What Is the Difference between Electronic and Electrical Devices?
When the field of electronics was invented in 1883, electrical devices had already been around for at least 100 years. For example:
The first electric batteries were invented by a fellow named Alessandro Volta in 1800. Volta’s contribution is so important that the common volt is named for him. (There is some archeological evidence that the ancient Parthian Empire may have invented the electric battery in the second century BC, but if so we don’t know what they used their batteries for, and their invention was forgotten for 2,000 years.)
The electric telegraph was invented in the 1830s and popularized in America by Samuel Morse, who invented the famous Morse code used to encode the alphabet and numerals into a series of short and long clicks that could be transmitted via telegraph. In 1866, a telegraph cable was laid across the Atlantic Ocean allowing instantaneous communication between the United States and Europe.
All of these devices, and many other common devices still in use today, such as light bulbs, vacuum cleaners, and toasters, are known as electrical devices. So what exactly is the difference between electrical devices and electronic devices?
The answer lies in how devices manipulate electricity to do their work. Electrical devices take the energy of electric current and transform it in simple ways into some other form of energy — most likely light, heat, or motion. The heating elements in a toaster turn electrical energy into heat so you can burn your toast. And the motor in your vacuum cleaner turns electrical energy into motion that drives a pump that sucks the burnt toast crumbs out of your carpet.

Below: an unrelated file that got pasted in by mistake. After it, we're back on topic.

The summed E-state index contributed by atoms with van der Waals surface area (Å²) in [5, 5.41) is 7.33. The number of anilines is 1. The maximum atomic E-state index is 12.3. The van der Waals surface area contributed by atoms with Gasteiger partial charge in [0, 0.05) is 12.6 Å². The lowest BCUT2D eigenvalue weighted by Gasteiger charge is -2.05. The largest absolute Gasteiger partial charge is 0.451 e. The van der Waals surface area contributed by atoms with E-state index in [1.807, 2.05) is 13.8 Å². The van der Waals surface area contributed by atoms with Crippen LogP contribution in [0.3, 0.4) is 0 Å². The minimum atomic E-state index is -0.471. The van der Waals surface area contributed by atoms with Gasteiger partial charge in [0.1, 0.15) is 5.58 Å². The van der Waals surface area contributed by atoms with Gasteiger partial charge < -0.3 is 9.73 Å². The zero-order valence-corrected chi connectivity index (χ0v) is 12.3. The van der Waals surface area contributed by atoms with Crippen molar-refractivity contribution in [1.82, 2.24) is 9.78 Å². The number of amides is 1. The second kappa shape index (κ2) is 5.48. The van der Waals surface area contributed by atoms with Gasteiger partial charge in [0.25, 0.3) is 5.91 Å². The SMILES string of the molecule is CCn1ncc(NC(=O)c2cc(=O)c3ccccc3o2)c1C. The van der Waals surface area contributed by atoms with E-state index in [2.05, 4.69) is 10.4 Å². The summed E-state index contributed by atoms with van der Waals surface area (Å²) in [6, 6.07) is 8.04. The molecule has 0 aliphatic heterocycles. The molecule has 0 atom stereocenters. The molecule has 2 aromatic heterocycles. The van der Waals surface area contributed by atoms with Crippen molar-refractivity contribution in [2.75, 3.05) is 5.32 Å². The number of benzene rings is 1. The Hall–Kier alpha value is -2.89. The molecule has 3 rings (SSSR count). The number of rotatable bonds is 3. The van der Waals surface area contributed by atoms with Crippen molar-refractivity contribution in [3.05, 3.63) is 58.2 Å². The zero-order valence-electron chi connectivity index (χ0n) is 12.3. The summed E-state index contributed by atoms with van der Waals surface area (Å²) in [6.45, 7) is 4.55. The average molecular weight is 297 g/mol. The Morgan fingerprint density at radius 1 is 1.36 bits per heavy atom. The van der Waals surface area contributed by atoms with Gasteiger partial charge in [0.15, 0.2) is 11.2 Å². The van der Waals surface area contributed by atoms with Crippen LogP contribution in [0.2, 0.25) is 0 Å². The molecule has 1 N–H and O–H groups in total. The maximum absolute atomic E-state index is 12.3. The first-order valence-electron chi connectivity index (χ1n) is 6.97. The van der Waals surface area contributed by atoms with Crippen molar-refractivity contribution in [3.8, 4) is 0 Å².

In contrast, electronic devices do much more. Instead of just converting electrical energy into heat, light, or motion, electronic devices are designed to manipulate the electrical current itself to coax it into doing interesting and useful things.
That very first electronic device invented in 1883 by Thomas Edison manipulated the electric current passing through a light bulb in a way that let Edison create a device that could monitor the voltage being provided to an electrical circuit and automatically increase or decrease the voltage if it became too low or too high.
One of the most common things that electronic devices do is manipulate electric current in a way that adds meaningful information to the current. For example, audio electronic devices add sound information to an electric current so that you can listen to music or talk on a cellphone. And video devices add images to an electric current so you can watch great movies until you know every line by heart.
Keep in mind that the distinction between electric and electronic devices is a bit blurry. What used to be simple electrical devices now often include some electronic components in them. For example, your toaster may contain an electronic thermostat that attempts to keep the heat at just the right temperature to make perfect toast.
And even the most complicated electronic devices have simple electrical components in them. For example, although your TV set's remote control is a pretty complicated little electronic device, it contains batteries, which are simple electrical devices.